Book Review: The Twelve Winds of Aikido and Judo by Karl Geis

A disappointing book written by a great Judoka.  Well... they can't all be winners.
The Twelve Winds of Aikido and Judo

The Upshot:
Honestly, I'm a little bitter about this one.  First, the book should have been called "Stuff Karl Geis thinks about life and martial arts, and how it sort of relates to Aikido!" - though I guess that may not have sold as well.  But it really irks me that the "Judo" in the title is approximately 1/3 of the total mentions of Judo in the book.  If I'm exaggerating, it isn't by much.  I guess somebody told him that adding the word "Judo" to the title would get him more sales.  And it worked on me, I guess.  Fool me once...  That said, it isn't devoid of merit and does contain some interesting thoughts.

What's In It and How It's Organized:
This is a book of musings about, I suppose, the "soul" of  Aikido, broken into an intro and 12 winds (get it?):

  • Introduction
  • The Graceful Wind:  How to put the "art" into being a Martial Artist.
  • Wind is Wind:  Don't worry about the different flavors of Aikido... they all have merit.
  • Our Invincible Inner Winds:  Thoughts on Self-Discipline, Self-Confidence, and Self-Respect
  • The Wind of the Mind:  Thoughts on personality development, culture ("Oriental" vs. Western), how the West needs to consider how to apply this art developed in the East, and how Aikido can help the individual. 
  • The Pure Wind:  Geis's thoughts on why martial arts should not be combined.  Not sure whether I agree with him, but it's definitely an interesting argument.
  • Nature's Wind:  The importance of being able to execute in real situations.
  • The Flowing Wind:  Thoughts on Ki.  (He doesn't seem to view it as mystical energy with which one can zap someone across the room, but his views do seem to be somewhat mystical...)
  • The Miracle Wind:  Multi-channel communication and Aikido.  And how Aikido helps you know who to trust.
  • The Safe Wind:  Aikido as self-defense.
  • The Wind of Life:  Aikido keeps you healthy.
  • The New Wind:  Thoughts for the fledgling Aikidoka.
  • The Divine Wind:  Thoughts on mastery.
The Good:
He had some really interesting things to say on the combination of martial arts.  He is decidedly not in favor of it, believing that an art focuses on the path (a.k.a., the "Do" - the way, or the path), not on the end (e.g., ridding yourself of an assailant).  Each Do distills its own path into some core principles and fundamentals that manifest themselves in the techniques of the art.  Combining arts, then, contaminates what had been a pure path, all for the sake of the wrong goal...  There is other interesting stuff in here, too, that you certainly won't find in any other book that I have read.

Could Have Been Better:
That said, I don't believe that because you are a genius with martial arts (while I have never met him, I heard enough to make me believe that he is) that you are necessarily qualified to tell me how to live, and that's what I feel is going on in a lot of the book.  And it gets to psuedo-poetical for me, at times, with passages like "The Miracle Wind of Aikido is like a jet stream high in the sky that, if ridden by us honestly and with humility, will carry us into and allow us to see a larger and more exciting world.  Come, let us join hands and fly this wind together."  And lastly, the whole deal with the false advertisement in putting "Judo" in the title.  Sure, a lot of it can apply to Judo as well, but that just leaves a bad taste in my mouth.  But who knows... maybe I will appreciate this more as I progress down the path...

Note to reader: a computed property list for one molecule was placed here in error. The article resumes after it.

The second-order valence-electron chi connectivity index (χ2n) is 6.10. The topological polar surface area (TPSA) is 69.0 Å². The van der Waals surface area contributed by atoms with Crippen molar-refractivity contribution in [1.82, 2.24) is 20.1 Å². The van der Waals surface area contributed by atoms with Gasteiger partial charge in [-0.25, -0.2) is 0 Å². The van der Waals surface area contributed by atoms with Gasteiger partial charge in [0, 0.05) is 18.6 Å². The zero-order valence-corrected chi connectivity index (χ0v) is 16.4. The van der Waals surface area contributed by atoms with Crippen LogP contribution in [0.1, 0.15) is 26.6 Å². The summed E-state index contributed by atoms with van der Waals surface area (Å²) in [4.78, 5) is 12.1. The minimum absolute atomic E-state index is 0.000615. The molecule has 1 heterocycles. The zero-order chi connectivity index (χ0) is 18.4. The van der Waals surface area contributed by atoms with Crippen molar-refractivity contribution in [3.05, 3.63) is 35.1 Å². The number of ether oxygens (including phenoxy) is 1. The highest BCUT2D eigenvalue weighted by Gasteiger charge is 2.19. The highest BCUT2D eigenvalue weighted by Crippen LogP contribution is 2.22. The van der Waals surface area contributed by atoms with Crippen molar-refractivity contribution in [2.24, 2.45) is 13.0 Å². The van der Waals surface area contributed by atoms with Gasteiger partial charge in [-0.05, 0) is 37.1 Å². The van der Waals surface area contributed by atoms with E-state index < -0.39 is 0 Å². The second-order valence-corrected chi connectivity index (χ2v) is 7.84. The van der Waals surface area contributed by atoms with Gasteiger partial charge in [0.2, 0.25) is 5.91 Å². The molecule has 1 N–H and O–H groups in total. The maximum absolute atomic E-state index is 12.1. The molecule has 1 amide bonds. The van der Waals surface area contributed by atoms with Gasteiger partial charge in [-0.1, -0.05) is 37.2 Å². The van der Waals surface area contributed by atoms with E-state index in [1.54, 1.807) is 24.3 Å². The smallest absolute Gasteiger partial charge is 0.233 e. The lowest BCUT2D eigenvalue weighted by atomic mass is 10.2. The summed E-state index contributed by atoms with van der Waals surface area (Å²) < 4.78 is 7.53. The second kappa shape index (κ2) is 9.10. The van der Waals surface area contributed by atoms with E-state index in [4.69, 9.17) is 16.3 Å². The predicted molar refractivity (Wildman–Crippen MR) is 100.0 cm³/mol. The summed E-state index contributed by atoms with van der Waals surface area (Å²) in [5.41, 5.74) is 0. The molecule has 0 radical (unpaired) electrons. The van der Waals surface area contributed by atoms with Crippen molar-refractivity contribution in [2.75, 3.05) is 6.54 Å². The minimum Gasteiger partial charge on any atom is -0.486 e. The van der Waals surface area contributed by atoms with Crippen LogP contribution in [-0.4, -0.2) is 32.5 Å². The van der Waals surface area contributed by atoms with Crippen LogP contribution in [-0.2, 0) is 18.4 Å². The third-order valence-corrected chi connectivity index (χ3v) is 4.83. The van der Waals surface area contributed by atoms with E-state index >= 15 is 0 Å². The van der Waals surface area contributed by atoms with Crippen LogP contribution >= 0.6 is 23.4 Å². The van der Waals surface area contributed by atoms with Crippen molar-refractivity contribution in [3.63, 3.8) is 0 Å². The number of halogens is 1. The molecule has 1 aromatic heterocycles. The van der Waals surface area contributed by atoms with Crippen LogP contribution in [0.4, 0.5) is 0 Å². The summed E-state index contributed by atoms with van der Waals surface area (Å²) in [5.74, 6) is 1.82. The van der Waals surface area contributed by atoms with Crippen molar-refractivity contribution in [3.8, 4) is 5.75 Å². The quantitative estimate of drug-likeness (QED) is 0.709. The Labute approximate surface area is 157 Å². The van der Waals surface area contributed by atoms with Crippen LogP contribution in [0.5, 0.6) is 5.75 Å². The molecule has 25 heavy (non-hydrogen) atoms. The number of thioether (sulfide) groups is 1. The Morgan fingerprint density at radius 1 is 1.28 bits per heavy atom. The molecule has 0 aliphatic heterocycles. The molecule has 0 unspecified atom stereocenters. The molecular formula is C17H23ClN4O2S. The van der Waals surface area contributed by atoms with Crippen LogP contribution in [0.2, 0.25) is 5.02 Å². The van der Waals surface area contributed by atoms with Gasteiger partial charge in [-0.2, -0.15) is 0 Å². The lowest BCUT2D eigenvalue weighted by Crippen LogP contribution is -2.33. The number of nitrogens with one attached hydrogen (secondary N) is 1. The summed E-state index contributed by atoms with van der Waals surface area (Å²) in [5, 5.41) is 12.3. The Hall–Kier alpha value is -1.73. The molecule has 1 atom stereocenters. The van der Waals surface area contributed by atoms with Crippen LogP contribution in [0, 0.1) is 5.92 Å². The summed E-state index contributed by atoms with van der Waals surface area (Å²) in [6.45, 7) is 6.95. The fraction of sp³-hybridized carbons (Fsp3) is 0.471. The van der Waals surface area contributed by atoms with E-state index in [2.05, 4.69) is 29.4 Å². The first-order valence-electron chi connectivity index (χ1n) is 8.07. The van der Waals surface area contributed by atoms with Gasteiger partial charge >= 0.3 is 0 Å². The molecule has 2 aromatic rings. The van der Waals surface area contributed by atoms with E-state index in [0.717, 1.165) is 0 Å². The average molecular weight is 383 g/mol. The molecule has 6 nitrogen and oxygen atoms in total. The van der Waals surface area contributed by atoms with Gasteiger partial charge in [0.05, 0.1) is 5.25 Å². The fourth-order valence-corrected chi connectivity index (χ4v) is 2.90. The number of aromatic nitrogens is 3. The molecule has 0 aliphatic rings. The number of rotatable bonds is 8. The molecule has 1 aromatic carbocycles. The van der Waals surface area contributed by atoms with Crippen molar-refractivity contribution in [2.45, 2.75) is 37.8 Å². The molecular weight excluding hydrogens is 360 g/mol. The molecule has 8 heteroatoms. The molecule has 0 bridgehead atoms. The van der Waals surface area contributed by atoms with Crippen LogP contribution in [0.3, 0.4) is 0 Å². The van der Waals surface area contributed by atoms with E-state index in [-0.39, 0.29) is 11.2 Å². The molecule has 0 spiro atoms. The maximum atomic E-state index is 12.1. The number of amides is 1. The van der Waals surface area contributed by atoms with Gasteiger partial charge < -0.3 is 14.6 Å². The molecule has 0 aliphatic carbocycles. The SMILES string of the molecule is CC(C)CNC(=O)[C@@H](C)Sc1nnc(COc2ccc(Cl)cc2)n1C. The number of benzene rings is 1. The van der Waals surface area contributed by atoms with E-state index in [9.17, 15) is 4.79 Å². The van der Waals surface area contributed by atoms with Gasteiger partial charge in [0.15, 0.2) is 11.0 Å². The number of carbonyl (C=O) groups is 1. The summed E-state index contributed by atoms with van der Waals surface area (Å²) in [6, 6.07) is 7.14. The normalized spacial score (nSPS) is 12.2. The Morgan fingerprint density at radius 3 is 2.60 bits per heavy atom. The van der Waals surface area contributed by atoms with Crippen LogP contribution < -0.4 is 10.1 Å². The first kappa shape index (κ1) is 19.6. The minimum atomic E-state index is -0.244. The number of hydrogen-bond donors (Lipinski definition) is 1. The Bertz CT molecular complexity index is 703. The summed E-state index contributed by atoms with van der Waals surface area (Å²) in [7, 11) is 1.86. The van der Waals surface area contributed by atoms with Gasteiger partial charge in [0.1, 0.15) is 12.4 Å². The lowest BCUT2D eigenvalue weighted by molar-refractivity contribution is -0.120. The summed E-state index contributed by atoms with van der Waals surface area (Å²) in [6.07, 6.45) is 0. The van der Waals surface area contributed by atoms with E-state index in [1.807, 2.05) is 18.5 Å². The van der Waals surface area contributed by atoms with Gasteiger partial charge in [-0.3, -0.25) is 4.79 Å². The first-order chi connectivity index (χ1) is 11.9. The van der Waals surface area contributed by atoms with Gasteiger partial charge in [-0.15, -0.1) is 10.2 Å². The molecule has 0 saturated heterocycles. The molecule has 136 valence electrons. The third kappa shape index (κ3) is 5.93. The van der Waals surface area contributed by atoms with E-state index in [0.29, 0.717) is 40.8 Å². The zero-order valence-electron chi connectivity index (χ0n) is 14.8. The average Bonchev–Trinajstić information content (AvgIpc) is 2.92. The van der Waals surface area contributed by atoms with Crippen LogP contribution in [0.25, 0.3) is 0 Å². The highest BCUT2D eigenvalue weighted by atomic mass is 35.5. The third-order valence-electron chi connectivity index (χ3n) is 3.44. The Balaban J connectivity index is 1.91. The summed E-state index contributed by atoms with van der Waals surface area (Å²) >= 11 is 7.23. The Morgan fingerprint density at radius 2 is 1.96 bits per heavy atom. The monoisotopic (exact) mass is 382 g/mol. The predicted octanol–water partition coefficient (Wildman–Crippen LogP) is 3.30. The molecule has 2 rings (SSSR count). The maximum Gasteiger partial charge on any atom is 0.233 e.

One Thing I Learned:
Well, it may be a bit trivial, but my first instructor (Chris Dewey) used to tell a story about a guy who wanted to learn Uchi Mata while he was in Japan.  This guy's instructor sent him to the resident expert in Uchi Mata, who proceeded to blast him with it for a few years straight.  Well, a funny thing happened during this blasting.  The unexpectant uke got so familiar with the path to his demise - the wrong step he'd take, the feel of the off balance, the contact at the load point, etc - that he subconsciously got really good at Uchi Mata.  Plus, after being thrown by one of the best, *nobody* else could throw him with it.  Well, evidently that guy was Karl Geis.  Either that, or there are a few people with that story... But my money is that he was talking about Geis.

btemplates

3 comments:

Patrick Parker said...

Best review of that book I've ever read. I agree 100% and btw, you're right re the uchimata story at the end.

kodokanjudo said...

The part about the uchi-mata is similar to one of Kano's own story about his jujutsu sensei throwing him with the same technique until he understood it well.

Chad Morrison said...

Thanks, Pat. But gosh... don't you risk excommunication by saying that? =:>